The majority of adrenal cysts are benign and nonfunctional [8]. Further investigations are recommended for all adrenal incidentalomas including accurate clinical, radiological and endocrinological examinations [4]. Hormonal evaluation is helpful in identifying functional cysts but cannot distinguish nonfunctional cysts from lymphangiomas. Preoperative diagnosis is challenging. Although radiological imaging has improved and is able to characterize the cystic nature of the lesion, it fails to prove a specific diagnosis. Definitive diagnosis can only be performed histologically with additional immunohistological evaluation. Differential diagnosis includes cystic benign and malignant adrenocortical neoplasms, adrenal solid tumors with cystic change, cystic metastasis, pheochromocytoma with cystic change, pseudocysts, hemorrhage and infection including echinococcal cysts [1,7]. The suspicion on ultrasound is based on the presence of a well-marginated, anechoic cystic lesion, typically located in the suprarenal area. The lesions appear anechoic. Septations between the loculi are usually thin [1,2].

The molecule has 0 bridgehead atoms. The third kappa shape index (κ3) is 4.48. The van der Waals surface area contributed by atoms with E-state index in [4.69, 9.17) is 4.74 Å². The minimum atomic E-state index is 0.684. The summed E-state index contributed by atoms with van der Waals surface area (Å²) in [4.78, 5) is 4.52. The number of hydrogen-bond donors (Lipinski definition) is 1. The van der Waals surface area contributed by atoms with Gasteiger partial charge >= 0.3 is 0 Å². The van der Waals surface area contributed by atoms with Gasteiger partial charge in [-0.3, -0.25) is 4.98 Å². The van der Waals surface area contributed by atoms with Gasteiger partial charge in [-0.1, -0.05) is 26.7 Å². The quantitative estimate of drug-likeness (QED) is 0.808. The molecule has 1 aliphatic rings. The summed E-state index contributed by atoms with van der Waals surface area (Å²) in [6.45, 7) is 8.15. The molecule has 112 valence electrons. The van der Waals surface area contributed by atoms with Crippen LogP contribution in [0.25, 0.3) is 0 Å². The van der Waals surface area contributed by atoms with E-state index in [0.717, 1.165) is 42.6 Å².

CT visualizes a non-enhancing mass with smooth borders and thin walls. It may show enhancement of the cyst wall or septa. The fluid component typically appears homogenous with low attenuation values similar to water density, or occasionally higher if hemorrhagic or protein component is present. On MRT unsuspicious adrenal cysts present homogenous with low signal intensity on T1-weighted imaging and high intensity on T2- weighted imaging without substantial internal enhancement. Complicated cysts demonstrate high signal intensity on T1- and T2- weighted images [2]. Cystic lymphangiomas of the adrenal gland are benign vascular malformations originating from the lymphatic system [1]. So far, the pathogenesis is not completely understood. It is hypothesized that these lesions origin from continued growth of ectopic or malformed lymphatic tissue or arise from a hyperplastic reaction to inflammation or a lymphatic hamartoma.